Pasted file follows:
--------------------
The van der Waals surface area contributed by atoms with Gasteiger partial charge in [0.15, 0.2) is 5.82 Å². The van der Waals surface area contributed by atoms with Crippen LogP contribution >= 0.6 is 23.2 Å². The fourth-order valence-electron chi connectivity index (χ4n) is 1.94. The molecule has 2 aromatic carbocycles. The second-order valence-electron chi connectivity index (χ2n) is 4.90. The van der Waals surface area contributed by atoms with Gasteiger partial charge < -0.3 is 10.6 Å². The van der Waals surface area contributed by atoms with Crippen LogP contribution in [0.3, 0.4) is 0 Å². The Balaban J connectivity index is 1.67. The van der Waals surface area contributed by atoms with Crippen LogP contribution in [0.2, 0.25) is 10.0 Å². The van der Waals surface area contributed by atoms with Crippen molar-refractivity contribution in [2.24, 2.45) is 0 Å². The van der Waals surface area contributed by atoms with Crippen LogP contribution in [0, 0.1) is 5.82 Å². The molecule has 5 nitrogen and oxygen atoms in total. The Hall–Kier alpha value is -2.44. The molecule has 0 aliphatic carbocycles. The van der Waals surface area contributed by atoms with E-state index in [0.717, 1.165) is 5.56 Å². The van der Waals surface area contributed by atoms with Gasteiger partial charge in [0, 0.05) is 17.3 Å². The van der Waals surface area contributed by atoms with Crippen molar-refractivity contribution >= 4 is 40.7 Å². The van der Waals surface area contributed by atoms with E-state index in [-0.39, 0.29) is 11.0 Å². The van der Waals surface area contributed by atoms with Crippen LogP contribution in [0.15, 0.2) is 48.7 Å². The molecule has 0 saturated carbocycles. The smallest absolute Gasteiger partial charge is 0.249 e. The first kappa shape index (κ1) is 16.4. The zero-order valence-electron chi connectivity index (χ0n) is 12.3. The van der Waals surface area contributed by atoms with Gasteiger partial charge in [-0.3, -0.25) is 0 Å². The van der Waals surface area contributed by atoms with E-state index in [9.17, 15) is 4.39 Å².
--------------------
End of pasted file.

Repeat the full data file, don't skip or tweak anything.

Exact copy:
The van der Waals surface area contributed by atoms with Gasteiger partial charge in [0.15, 0.2) is 5.82 Å². The van der Waals surface area contributed by atoms with Crippen LogP contribution >= 0.6 is 23.2 Å². The fourth-order valence-electron chi connectivity index (χ4n) is 1.94. The molecule has 2 aromatic carbocycles. The second-order valence-electron chi connectivity index (χ2n) is 4.90. The van der Waals surface area contributed by atoms with Gasteiger partial charge < -0.3 is 10.6 Å². The van der Waals surface area contributed by atoms with Crippen LogP contribution in [0.3, 0.4) is 0 Å². The Balaban J connectivity index is 1.67. The van der Waals surface area contributed by atoms with Crippen LogP contribution in [0.2, 0.25) is 10.0 Å². The van der Waals surface area contributed by atoms with Crippen molar-refractivity contribution in [2.24, 2.45) is 0 Å². The van der Waals surface area contributed by atoms with Crippen LogP contribution in [0, 0.1) is 5.82 Å². The molecule has 5 nitrogen and oxygen atoms in total. The Hall–Kier alpha value is -2.44. The molecule has 0 aliphatic carbocycles. The van der Waals surface area contributed by atoms with E-state index in [0.717, 1.165) is 5.56 Å². The van der Waals surface area contributed by atoms with Gasteiger partial charge in [0, 0.05) is 17.3 Å². The van der Waals surface area contributed by atoms with Crippen molar-refractivity contribution >= 4 is 40.7 Å². The van der Waals surface area contributed by atoms with E-state index in [-0.39, 0.29) is 11.0 Å². The van der Waals surface area contributed by atoms with Crippen LogP contribution in [0.15, 0.2) is 48.7 Å². The molecule has 0 saturated carbocycles. The smallest absolute Gasteiger partial charge is 0.249 e. The first kappa shape index (κ1) is 16.4. The zero-order valence-electron chi connectivity index (χ0n) is 12.3. The van der Waals surface area contributed by atoms with Gasteiger partial charge in [-0.3, -0.25) is 0 Å². The van der Waals surface area contributed by atoms with E-state index in [9.17, 15) is 4.39 Å².